Tuesday, April 7, 2009

Nassau, Bahamas 25.5.1993: Thin New Moon, Curious Owl

I write now as night falls, a thin new moon high in the sky, which is still a dome of light above the already dark island. Am I mistaken, or is it not so at home, that the land lies dark while the sky remains lit?

And oh!—wonder—an owl just flew overhead, looked us over carefully, and went through the never-completed church tower beneath which we sit. Fr. George had told us today they live in the tower, and we might hear them creek at night. And we had just done so, and were debating whether it were a bat that had made the sound when, lo, Steve saw the owl circling. I looked up and saw its curious (and curiously miffed) face watching us as it flew overhead. Evidently it’s not pleased we’ve invaded its domain.

Why do some occurrences suddenly feel so right, so portentous, so full of revelatory import, that they simultaneously wrench us from the ordinary and home our hearts to themselves. This owl. This night. This crystalline moon. If only I could know. And so make of the everyday art, meaning, sense, beauty.

But to do so, I think I need a thread of continuity in my terribly savaged life. Have I for a long time thought that one must invite the extraordinary by remaining outside the ordinary? If so, I now think that one can do this only at increasingly great cost, as one ages. There must be some routine, some easy chair and fireplace, to fall back on, if one wants to string together the epiphanies and leave something behind.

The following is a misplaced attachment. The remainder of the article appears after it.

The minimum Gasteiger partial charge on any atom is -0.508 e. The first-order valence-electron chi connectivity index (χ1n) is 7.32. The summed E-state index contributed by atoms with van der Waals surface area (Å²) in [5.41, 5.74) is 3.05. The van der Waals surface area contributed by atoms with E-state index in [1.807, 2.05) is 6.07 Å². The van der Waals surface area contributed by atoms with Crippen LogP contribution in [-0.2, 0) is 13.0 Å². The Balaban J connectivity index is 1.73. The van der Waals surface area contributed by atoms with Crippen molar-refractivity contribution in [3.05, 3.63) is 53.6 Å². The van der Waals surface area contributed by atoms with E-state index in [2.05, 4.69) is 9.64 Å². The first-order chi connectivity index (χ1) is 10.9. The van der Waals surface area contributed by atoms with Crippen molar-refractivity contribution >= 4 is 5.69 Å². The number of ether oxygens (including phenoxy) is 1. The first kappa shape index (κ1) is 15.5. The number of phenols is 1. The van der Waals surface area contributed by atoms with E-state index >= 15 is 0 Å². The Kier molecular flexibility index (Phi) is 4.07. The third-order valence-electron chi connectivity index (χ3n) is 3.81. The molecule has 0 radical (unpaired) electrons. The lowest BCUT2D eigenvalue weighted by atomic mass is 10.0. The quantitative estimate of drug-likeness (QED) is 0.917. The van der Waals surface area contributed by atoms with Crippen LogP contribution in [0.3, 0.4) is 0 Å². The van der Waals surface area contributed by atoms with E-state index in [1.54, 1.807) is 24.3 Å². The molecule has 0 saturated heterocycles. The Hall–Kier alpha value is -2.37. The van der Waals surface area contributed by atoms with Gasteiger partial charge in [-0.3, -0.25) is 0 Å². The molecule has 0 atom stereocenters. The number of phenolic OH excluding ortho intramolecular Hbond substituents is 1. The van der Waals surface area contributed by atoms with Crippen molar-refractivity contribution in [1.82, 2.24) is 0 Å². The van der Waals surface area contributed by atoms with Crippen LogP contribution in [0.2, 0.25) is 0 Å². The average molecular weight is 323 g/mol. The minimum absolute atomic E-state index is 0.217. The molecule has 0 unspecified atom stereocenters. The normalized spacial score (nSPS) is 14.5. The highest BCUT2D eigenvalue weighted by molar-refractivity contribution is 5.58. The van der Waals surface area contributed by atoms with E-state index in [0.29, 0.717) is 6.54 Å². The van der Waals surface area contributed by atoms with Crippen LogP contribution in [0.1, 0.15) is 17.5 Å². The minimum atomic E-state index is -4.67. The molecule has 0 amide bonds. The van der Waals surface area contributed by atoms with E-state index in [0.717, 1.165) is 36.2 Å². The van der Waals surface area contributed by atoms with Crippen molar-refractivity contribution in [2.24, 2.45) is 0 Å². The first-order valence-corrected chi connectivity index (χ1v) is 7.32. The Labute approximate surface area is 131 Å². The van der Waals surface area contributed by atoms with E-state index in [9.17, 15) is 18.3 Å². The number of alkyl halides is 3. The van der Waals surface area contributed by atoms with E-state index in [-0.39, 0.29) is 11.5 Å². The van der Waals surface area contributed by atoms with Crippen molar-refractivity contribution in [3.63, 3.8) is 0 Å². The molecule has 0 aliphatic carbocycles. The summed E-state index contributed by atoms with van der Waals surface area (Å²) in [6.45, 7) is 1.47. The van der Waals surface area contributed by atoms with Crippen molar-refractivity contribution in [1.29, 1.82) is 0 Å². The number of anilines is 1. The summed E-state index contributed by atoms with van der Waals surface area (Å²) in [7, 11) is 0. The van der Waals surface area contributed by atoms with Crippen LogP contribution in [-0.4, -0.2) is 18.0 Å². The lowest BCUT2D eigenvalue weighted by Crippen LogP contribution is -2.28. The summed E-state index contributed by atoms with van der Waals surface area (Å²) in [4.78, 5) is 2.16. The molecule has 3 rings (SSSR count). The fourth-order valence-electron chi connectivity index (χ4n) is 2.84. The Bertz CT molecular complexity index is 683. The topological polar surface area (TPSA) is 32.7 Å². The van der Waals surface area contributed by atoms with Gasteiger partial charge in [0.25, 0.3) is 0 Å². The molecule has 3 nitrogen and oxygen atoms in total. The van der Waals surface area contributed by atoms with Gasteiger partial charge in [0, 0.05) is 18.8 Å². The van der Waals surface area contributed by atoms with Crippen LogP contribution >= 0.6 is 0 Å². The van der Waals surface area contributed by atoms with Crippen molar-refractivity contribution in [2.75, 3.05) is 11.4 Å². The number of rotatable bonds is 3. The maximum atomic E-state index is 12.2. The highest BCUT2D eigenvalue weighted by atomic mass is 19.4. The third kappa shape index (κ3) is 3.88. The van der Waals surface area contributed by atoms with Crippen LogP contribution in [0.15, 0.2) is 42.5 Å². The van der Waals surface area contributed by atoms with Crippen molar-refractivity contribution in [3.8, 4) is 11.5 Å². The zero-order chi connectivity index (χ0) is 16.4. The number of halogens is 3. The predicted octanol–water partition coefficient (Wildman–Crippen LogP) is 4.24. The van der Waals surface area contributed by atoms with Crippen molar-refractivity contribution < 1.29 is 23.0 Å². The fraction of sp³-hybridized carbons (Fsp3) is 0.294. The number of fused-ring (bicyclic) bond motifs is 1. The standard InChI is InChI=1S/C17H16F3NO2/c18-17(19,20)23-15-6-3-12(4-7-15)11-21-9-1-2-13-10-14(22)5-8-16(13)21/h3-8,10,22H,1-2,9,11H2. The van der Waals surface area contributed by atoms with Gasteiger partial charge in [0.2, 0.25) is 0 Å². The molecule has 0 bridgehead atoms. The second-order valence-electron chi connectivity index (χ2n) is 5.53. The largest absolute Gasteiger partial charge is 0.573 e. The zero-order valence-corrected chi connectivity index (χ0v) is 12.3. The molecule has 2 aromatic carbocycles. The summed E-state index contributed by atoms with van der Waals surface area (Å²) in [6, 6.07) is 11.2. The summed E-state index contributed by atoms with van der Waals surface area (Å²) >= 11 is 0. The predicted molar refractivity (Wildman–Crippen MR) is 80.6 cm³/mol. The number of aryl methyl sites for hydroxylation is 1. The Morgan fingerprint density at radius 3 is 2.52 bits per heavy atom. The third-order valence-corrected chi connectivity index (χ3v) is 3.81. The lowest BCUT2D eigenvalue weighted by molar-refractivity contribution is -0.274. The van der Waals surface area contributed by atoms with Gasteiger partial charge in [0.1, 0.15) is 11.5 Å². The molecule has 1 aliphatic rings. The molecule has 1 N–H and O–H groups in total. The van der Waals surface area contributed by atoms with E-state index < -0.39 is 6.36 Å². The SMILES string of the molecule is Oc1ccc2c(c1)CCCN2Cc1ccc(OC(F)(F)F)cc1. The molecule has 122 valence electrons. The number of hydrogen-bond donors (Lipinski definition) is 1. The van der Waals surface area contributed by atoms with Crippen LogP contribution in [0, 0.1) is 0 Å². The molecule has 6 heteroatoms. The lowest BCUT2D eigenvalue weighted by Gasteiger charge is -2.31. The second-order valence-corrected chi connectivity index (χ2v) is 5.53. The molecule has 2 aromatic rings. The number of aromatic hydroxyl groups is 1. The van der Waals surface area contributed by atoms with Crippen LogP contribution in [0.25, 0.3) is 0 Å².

(Yet I’m not sure I’ve avoided settling down. It’s more that a callous church and society have refused to accord me a place, to see that there’s something of worth in the bizarre shell beyond which they don’t care to look.)

Salve nos, Domine. Here’s the perpetual quandary of my existence so far: try as I might, I’ve not found an armchair or fireplace. And I can’t for the life of me find a way. If I’ve ever prayed for anything, for any salvation, it’s for this dilemma to be resolved. What Belmont Abbey has done to me cuts to the quick of my life, heart, soul.

Do you hear, Lord?

Under the moon, nothing is clear, yet all things come to light. Under the moon, all is dark, yet nothing is hidden. Under the moon, there are no answers and only questions, yet all is revealed.

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In a word is everything.


Of jasmine haunting the night air
That troubles this island hilltop
While sun dies.


Of the crystalline moon
Suppliant before the light,
Riding on its side
To the sky's ridgepole.


Of ghosts from slave coffles,
Chains clanking all the land over,
White eyes shining endlessly
In the night,
In the jasmine's bloom,
In the moon's clean edge.

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